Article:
Tags: Design, Hermès, Best Of, Product Design, Gregoire, YD Design Storm, Design Storm, Hudson YardsS M O K E Onyx, Mathieu LehanneurService Trolley, Felicia FerroneTalisman, Elish Warlop Design StudioThe, David Tarcali

Drones are the new cost-effective way to monitor the environment

Conservationists, researchers and volunteers have spent countless hours on the ground keeping tabs on water quality in rivers across the country. Their work has been instrumental over the years, and new technology in the form of drones is making their jobs a whole lot easier. These unmanned aircraft, referred to as drones or UAVs, are easy to control and have become cost-effective in recent years. Environmentalists are using them to monitor ecosystems from the skies and are able to carry out th...
Tags: Design, News, Maryland, Virginia, Environment, Environmentalists, Drones, Pipeline, Federal Aviation Administration, Cunningham, Water Quaility, Ben Cunningham, Pipeline Compliance Surveillance Initiative

It Just Sucks: What It’s Like To Be Freelancer Worker In The Arts

Freelancers in the arts hit the instability jackpot. They enter a market with no money and ask for the scraps, billing for what the organisation can afford, not what the job is worth. Unlike employees, they’re never paid for the in-between times; they sometimes lose money in preparing for and delivering jobs, which employees don’t. And it’s probably the only industry in which taking on a PhD just to live off an associated scholarship – which one respondent to the ArtsPay survey reported doing ...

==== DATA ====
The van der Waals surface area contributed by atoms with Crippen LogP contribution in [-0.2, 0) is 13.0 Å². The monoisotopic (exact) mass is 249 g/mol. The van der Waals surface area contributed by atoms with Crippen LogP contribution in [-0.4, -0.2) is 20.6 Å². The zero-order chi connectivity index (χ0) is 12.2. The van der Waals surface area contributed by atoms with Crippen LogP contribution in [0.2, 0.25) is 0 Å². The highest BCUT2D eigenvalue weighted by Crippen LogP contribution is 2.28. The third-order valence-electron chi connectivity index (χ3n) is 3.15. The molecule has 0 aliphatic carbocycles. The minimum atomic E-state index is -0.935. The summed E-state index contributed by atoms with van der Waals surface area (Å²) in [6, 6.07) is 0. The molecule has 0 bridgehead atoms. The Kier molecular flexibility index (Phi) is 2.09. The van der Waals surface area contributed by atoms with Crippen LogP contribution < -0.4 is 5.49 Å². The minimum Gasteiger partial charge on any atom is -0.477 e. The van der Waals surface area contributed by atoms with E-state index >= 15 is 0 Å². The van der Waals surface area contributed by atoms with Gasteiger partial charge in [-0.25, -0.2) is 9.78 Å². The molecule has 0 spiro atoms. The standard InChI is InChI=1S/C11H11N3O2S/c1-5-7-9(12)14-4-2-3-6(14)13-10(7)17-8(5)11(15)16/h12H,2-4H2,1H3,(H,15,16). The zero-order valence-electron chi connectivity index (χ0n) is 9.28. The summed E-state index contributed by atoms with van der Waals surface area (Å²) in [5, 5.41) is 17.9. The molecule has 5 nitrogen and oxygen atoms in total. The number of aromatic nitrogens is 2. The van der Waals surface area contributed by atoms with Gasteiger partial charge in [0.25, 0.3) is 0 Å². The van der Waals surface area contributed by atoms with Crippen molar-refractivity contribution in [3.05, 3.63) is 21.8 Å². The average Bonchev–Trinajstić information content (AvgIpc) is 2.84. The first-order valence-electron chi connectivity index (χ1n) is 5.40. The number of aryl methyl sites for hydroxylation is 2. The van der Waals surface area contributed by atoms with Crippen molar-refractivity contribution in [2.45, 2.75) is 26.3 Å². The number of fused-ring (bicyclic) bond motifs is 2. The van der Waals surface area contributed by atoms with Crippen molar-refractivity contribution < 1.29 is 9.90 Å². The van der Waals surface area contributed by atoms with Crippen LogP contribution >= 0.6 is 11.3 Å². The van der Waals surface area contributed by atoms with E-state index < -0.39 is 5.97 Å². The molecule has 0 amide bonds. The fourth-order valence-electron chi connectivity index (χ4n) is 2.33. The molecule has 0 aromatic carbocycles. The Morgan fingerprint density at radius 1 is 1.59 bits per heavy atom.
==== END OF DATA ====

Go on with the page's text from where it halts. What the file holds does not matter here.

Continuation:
Tags: Art, Issues, 03.18.19

Moleskine’s paper notebook lets you draw in vectors right inside Adobe Illustrator!

Teaming up together to achieve the near impossible, Adobe and Moleskine have debuted the Paper Tablet, a book and pen combo that translates sketches on paper to digital sketches on Adobe’s software… but that’s not all. The sketches you make on Moleskine’s Paper Tablet don’t just appear as scanned images on your computer. They get vectorized within Adobe Illustrator, giving you an infinite set of possibilities to take your doodles and actually begin working on them in vector software.The magic ...
Tags: Gadgets, Design, Adobe, Paper, Moleskine, Notebook, Tablet, Stationery, Creative Cloud, Illustrator, Product Design, Sketching, Wacom, Vector, PEN ELLIPSE, Moleskine Pen Ellipse

Kansas City Symphony Names A New Executive Director